Language Selection

English French German Italian Portuguese Spanish

Touring the KDE 4 Beta

Filed under
KDE

Few major pieces of free software are more eagerly awaited than KDE 4. With changes to everything from the core libraries and window manager to the look, feel and function of the desktop, by any standard, KDE 4 is an extreme makeover of the popular desktop environment. Scheduled for release in October, KDE 4 can be toured now in the first beta that was released at the start of August. Taking the tour, the number of areas still under construction is obvious, and crashes are numerous, but enough is completed for users to get the first sense of what the final release might be like. On the way, you'll find major overhauls of general functionality,as well as both major and minor refitting of familiar KDE programs and the introduction of a few new ones.

Hardcore users can compile the beta from source. Alternatively, in some distributions like Debian, developers can download selected packages with which to code. However, at this stage, non-developers can make better use of their time by downloading one of the Live CDs/DVDs provided by such distributions as Kubuntu, Mepis, or OpenSUSE, or Gentoo.

Some of these live disks differ in content and functionality from each other. Some, too, seem a compromise between being functional and acting as a demo -- the Mephis disk, for example, provides KDE 4 if you log into the user account, but an earlier, stable KDE version if you log in as root. Moreover, booting from a DVD, none can give any sense of the speed of KDE 4. Still, any one of them should be enough to satisfy your curiosity, especially if you first read KDE's guide to the new features or Troy Unrau's "The Road to KDE 4" so you know what to look for.

More Here




More in Tux Machines

SOSCON Booms with 1,000+ Open Source Software Developers

The first-ever Samsung Open Source Conference (SOSCON) opened on Sept. 16 at the Grand Intercontinental Hotel located in Samsung-dong, Seoul. Over 1,000 people attended the largest open source conference in Korea. Prepared by Samsung Electronics, the software developers’ conference has the purpose of sharing open source knowledge and experience as with the annual Worldwide Developers’ Conference (WWDC) of Apple held in San Francisco. The first keynote speaker was former Ubuntu community manager Jono Bacon, who is currently a senior director at the X Prize Foundation. He made a speech on the topic of the value of sharing and the way open source software enriches people’s lives. Read more

Bitcoin for FOSS Projects

There has been a growing interest among Free and Open Source Software ("FOSS") projects in the use of crypto-currencies such as Bitcoin and its myriad derivatives (hereinafter "Bitcoin"). However, uncertainty over the treatment of these currencies by US law has dissuaded developers from from using Bitcoin. This post provides some general guidance on the legal consequences of using such convertible virtual currency. Please note that different jurisdictions address the issues related to Bitcoin differently. The comments provided in this post are restricted to U.S. law. If you are uncertain of your legal obligations, contact the Software Freedom Law Center or seek other legal counsel. Read more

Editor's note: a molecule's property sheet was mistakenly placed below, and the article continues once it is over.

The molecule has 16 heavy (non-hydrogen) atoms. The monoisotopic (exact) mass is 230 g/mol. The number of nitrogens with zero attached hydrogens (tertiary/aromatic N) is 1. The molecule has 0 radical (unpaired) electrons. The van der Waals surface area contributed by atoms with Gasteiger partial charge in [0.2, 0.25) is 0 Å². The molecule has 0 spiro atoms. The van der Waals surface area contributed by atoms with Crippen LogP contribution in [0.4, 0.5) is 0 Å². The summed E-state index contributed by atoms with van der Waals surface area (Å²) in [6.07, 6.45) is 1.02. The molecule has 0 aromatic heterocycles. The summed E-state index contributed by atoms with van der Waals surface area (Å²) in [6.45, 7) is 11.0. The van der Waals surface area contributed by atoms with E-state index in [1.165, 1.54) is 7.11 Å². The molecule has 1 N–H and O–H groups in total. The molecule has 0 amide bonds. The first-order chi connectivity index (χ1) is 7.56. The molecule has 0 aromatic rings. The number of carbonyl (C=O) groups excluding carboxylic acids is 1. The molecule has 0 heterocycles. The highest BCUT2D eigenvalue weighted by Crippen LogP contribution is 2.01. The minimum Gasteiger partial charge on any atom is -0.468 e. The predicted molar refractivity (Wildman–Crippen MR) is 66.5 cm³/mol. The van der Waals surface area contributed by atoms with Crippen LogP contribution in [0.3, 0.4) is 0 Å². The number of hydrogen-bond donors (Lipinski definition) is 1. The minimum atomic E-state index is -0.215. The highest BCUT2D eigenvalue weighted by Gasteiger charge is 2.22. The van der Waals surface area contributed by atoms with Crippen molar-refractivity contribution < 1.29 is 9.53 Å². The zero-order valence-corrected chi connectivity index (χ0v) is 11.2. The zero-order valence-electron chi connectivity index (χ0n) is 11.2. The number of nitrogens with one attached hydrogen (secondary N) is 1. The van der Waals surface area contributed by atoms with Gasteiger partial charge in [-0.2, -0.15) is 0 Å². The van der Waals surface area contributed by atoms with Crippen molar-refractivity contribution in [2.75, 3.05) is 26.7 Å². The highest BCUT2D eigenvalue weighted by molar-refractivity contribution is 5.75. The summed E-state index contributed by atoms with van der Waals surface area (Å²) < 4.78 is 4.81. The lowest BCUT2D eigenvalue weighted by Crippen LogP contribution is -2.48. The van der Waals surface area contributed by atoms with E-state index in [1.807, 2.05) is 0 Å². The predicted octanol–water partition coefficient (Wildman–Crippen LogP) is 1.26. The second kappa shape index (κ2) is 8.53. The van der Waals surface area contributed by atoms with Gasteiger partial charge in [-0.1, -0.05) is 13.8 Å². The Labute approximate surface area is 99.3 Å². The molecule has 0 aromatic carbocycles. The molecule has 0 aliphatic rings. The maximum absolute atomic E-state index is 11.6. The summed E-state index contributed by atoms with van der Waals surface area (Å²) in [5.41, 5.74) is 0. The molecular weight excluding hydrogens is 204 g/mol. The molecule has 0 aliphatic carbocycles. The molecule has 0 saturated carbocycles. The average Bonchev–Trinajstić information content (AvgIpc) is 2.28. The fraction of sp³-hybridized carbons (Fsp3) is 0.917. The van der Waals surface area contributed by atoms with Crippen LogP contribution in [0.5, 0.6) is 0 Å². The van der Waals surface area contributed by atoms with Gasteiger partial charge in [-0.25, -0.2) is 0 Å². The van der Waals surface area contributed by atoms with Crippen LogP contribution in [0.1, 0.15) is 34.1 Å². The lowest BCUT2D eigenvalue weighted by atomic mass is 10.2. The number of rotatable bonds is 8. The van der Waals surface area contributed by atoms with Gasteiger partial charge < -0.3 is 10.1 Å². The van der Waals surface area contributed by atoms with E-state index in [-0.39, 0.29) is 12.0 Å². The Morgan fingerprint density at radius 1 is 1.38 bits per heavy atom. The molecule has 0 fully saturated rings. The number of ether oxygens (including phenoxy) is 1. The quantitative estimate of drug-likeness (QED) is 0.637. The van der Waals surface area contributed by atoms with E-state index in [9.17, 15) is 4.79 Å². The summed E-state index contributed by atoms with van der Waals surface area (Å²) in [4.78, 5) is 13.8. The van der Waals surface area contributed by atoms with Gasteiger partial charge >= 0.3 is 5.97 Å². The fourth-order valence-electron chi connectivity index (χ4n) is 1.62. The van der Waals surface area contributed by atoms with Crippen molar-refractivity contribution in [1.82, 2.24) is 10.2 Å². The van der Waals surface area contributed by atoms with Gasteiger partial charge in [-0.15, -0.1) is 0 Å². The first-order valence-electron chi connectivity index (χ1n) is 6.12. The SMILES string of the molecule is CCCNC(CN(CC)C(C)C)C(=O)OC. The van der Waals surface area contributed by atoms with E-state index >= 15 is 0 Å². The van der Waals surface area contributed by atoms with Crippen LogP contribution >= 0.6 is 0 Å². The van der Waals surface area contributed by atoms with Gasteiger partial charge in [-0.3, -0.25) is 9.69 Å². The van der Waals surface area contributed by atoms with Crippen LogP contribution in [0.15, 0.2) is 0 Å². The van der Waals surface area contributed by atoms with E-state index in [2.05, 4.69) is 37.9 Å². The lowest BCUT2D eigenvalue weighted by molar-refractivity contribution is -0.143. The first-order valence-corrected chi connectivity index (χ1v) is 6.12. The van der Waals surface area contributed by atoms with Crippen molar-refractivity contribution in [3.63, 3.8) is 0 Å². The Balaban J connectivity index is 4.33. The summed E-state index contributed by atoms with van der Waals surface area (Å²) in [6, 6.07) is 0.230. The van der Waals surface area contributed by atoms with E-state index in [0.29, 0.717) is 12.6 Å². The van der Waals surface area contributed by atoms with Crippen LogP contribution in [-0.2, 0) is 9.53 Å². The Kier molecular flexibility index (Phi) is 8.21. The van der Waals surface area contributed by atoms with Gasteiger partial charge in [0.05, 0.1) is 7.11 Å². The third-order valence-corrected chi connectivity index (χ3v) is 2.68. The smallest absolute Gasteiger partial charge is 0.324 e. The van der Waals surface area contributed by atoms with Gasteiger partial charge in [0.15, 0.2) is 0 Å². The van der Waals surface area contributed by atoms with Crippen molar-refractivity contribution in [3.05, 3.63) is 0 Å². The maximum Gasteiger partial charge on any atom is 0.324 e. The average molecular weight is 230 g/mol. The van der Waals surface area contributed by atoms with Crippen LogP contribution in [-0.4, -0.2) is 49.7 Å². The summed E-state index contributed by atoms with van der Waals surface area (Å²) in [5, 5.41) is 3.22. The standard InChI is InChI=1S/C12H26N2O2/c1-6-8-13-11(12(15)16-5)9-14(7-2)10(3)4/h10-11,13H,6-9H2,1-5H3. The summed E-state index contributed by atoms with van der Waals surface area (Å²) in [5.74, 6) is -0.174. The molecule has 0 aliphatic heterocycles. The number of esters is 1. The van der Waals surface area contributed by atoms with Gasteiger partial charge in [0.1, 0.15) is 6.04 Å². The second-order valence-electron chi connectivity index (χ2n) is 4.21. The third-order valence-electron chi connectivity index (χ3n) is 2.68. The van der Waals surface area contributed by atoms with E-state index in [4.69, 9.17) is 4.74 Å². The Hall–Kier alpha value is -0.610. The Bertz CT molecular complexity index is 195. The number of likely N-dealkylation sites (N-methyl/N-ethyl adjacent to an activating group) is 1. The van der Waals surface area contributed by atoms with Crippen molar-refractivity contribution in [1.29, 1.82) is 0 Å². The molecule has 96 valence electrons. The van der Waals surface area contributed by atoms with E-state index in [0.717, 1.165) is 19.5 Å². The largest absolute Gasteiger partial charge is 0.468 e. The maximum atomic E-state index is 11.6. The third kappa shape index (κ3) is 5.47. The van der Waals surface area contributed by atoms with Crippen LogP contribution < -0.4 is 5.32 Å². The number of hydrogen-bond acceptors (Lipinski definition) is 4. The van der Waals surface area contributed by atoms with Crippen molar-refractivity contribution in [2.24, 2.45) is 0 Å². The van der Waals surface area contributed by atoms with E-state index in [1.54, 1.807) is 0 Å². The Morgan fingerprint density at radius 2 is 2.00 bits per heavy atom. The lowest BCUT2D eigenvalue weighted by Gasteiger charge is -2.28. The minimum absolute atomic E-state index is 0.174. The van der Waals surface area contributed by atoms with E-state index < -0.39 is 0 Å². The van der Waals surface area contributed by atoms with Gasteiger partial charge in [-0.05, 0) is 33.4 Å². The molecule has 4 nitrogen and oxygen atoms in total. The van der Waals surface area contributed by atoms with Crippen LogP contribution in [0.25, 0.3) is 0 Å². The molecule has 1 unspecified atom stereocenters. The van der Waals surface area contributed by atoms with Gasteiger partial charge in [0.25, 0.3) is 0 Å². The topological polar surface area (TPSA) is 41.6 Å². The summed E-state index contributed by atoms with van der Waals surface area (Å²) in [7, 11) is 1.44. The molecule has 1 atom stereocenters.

Ozon OS "Hydrogen" Alpha Available For Testing

Ozon OS Ozon OS "Hydrogen" alpha is based on Fedora 20 and it uses GNOME Shell and Gnome apps by default, customized with various extensions. The newly released alpha is aimed at developers and ships with only part of the Atom Shell: Atom Dock, Launcher and Panel, so it's not really interesting for regular desktop users. However, the beta (and obviously, the final release) should include a lot more exiting stuff. Read more

Ubuntu Touch RTM Officially Released – Screenshot Tour

In just a few months, two years will have passed since the official announcement of Ubuntu for mobiles and tablets. It looks like Canonical is almost ready to release the OS on a device that's actually selling in stores, and that will be the true test of the new operating system. The first Ubuntu Touch-powered phones are expected to arrive in December, from Meizu, so the release of an RTM version a couple of months ahead of time is actually very good news. In case you didn't know, RTM means release to manufacturing and indicates that a system is almost complete, feature-wise, and that the developers are now only focusing on the bugs and various performance issues. Read more